Measurement methods[edit]

An acoustic setup with transmitter and receiver transducers.
An acoustic setup based on pulse-echo

To be able to measure the sound velocity, and more specifically the change in sound velocity, in a material subjected to some stress state, one can measure the velocity of an acoustic signal propagating through the material in question. There are several methods to do this but all of them use one of two physical relations of the sound velocity. The first relation is related to the time it takes a signal to propagate from one point to another (typically the distance between two acoustic transducers or two times the distance from one transducer to a reflective surface). This is often referred to as "Time-of-flight" (TOF) measurements, and use the relation

where is the distance the signal travels and is the time it takes to travel this distance. The second relation is related to the inverse of the time, the frequency, of the signal. The relation here is

where is the frequency of the signal and is the wave length. The measurements using the frequency as measurand use the phenomenon of acoustic resonance where number of wave lengths match the length over which the signal resonate. Both these methods are dependent on the distance over which it measure, either directly as in the Time-of-flight, or indirectly through the matching number of wavelengths over the physical extent of the specimen which resonate.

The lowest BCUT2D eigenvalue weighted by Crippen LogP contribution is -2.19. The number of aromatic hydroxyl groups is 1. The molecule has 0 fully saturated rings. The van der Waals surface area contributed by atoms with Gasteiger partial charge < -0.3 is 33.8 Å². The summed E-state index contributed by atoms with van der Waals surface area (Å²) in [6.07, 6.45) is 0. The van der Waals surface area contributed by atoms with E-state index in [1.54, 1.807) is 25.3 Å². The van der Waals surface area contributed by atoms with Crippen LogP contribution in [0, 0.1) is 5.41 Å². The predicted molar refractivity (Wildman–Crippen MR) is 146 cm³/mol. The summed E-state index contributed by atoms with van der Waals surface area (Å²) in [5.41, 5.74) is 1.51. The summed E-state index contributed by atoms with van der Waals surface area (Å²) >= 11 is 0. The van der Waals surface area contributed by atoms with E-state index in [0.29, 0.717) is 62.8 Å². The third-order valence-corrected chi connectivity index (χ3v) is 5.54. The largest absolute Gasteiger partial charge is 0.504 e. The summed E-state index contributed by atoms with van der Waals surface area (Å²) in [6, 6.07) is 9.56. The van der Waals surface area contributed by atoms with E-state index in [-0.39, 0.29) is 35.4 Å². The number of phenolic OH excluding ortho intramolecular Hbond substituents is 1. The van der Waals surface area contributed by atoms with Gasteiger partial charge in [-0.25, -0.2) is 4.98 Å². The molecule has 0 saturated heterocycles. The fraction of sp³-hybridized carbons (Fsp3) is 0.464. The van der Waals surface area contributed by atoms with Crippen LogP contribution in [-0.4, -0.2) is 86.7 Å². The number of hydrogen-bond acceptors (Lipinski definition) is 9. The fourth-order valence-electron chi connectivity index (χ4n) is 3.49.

Example of ultrasonic testing techniques[edit]

In general there are two ways to set up a transducer system to measure the sound velocity in a solid. One is a setup with two or more transducers where one is acting as a transmitter, while the other(s) is acting as a receiver. The sound velocity measurement can then be done by measuring the time between a signal is generated at the transmitter and when it is recorded at the receiver while assuming to know (or measure) the distance the acoustic signal have traveled between the transducers, or conversely to measure the resonance frequency knowing the thickness over which the wave resonate. The other type of setup is often called a pulse-echo system. Here one transducer is placed in the vicinity of the specimen acting both as transmitter and receiver. This requires a reflective interface where the generated signal can be reflected back toward the transducer which then act as a receiver recording the reflected signal. See ultrasonic testing for some measurement systems.

Longitudinal and polarized shear waves[edit]

Diagram showing the mode conversion that occur when a longitudinal wave impinge on an interface at non-normal incidence